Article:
Last night, I decided to catch a sunset in Wailea. Over the past few weeks, I’ve had numerous requests for a sunset fronting one of the Wailea resorts, so I packed up my gear and went looking for the right scene.
The resort’s property sits among lava-crusted coastline, most of which does not afford easy access to the shoreline unless you’re willing to traverse the sharp and craggy lava formations. This is the type of landscape I like – it’s a rarity you see anyone out on the lava, and it’s pretty unmolested due to the difficulty of the terrain.
After watching the wave patterns for a while, I choose my shooting spot. There’s lots of personality in the lava and surrounding pools, and the coral and rocks were providing a wonderful water pattern as the waves sloshed in.
With my camera mounted on the tripod and trained on the incoming swells, I patiently waited for the sun to dip beneath a thick cloud over Lanai. I reached for my cable release to take a shot and I heard someone approaching me from behind.
“Hey there,” calls the sunburned, 40-something gent picking his way towards me. “You taking pictures of the sunset?
“Yep,” I reply. “Just setting up and waiting for the right light.”
“It sure is pretty here,” he says.
“Yes it is,” I say agreeingly. “This is one of the most beautiful places on the Island. You have a great view of Kahoolawe, Lanai, and West Maui; there are Green Sea Turtles feeding just inside the breakwater; and in the winter, Humpback Whales are always swimming by.”
For the next 15 minutes, we chat about the diversity of the Island: How we have 11 of the 13 climate zones in the world; endangered species that the Island provides food and shelter for; the barren desert of Makena and the tropical forests in Hana; the breathtaking beauty of Haleakala and the rugged coastline of Keanae.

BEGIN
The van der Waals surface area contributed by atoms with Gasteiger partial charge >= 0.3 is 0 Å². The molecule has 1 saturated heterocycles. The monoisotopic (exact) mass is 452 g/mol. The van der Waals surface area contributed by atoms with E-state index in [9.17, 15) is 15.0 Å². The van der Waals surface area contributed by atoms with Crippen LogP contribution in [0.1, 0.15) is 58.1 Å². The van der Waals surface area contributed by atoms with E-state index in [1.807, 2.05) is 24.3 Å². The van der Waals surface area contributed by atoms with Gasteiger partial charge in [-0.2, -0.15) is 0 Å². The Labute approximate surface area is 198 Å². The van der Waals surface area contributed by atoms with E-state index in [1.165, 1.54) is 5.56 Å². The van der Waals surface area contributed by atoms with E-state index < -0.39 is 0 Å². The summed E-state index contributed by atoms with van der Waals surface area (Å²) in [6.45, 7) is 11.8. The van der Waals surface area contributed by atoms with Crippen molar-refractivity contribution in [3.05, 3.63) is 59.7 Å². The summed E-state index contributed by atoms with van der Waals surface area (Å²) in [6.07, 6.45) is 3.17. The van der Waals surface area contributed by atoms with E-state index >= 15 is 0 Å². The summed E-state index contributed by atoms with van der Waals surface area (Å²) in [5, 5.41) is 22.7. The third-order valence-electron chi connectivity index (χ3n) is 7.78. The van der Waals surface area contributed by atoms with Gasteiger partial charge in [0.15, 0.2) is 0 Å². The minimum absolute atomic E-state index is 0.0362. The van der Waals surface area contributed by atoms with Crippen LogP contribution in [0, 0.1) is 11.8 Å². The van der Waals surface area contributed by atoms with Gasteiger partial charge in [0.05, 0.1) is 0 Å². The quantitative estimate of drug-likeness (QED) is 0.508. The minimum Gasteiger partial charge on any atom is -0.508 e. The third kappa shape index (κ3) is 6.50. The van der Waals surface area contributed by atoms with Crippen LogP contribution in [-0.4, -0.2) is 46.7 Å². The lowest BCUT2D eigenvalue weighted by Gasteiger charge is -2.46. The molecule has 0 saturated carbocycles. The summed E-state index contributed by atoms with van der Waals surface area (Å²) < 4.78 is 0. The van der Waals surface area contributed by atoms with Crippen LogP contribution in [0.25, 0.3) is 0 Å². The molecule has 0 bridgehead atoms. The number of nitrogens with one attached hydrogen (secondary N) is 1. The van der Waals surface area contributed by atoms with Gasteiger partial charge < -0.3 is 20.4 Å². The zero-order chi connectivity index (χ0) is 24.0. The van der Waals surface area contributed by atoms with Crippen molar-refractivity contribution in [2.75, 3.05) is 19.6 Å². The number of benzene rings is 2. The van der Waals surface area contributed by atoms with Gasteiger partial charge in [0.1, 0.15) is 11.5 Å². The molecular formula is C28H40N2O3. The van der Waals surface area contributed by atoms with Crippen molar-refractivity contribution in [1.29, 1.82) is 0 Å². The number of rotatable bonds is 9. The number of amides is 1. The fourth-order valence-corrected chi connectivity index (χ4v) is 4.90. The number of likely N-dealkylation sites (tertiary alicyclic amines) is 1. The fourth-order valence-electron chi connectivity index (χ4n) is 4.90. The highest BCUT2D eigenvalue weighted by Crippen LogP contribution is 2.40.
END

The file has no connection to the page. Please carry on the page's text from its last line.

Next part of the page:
In our conversation, I bring up the pride Kanaka Maole (native Hawaiians) and many Haoles (foreigners to Hawaiian Lands) have for the Islands. While Pride may be one of the Seven Deadly Sins, it’s a good thing here – being proud to take care of the land, the ocean for it will provide for us. Proud of the beauty and splendor that has been created for us to admire and protect. Proud to know that by our actions, we are preserving a culture and place that will last for generations.
As the sun drops lower in the sky, I click off more frames. He turns to me and asks, “Mind if I smoke?”
“No,” I reply. “So long as you don’t mind if I don’t join you.” He chuckled and lit up a Red Apple.
While I click away, we chat about some of the must-see-and-do things while on Maui. As the sun dips below the top of Lanai, he says, “Nice talkin’ to ya,” stubs out his cigarette on the lava and flicks it towards the surf.
For a moment, I’m stunned at what I just saw.
“Go get it,” I said in a terse tone.
He replied, “Get what?
“The butt you just tossed, Go GET IT.”
“Dude, relax,” he scoffed.
That’s when I proverbially “flipped” out on his flipped butt. Did he not hear anything I said about our Island? Its beauty? Its people? The diversity that exists nowhere else in the world?
For the next few minutes, there was no conversation, but a polite “lecture” on Hawaiian protocol: How everyone is a steward of the Aina (land), to protect it, and it will provide for us; honu, fish, sea birds and other animals mistake rubbish for “treats” that are indigestible, often killing them; by disposing of cigarette butts (or any other rubbish) in the ocean, we put an ecology at risk that’s been here for generations, that may not be around for those who come after us.
He looked out at the water, walked to the tide pool his butt was floating in and plucked it out. He apologized and bid me goodnight.
As he hiked his way back to the resort, I noticed him bending and picking something up off the lava, walking another few yards, then bending over again. I realized as he was walking back to the resort, he was picking up other errantly placed cigarette butts, becoming a steward of the Aina.
Maui provided him with a beautiful view, an encounter with honu and a beautiful sunset. He, in turn cared for the land, perpetuating a cycle that has lasted for generations. Not a bad symbiotic relationship, huh?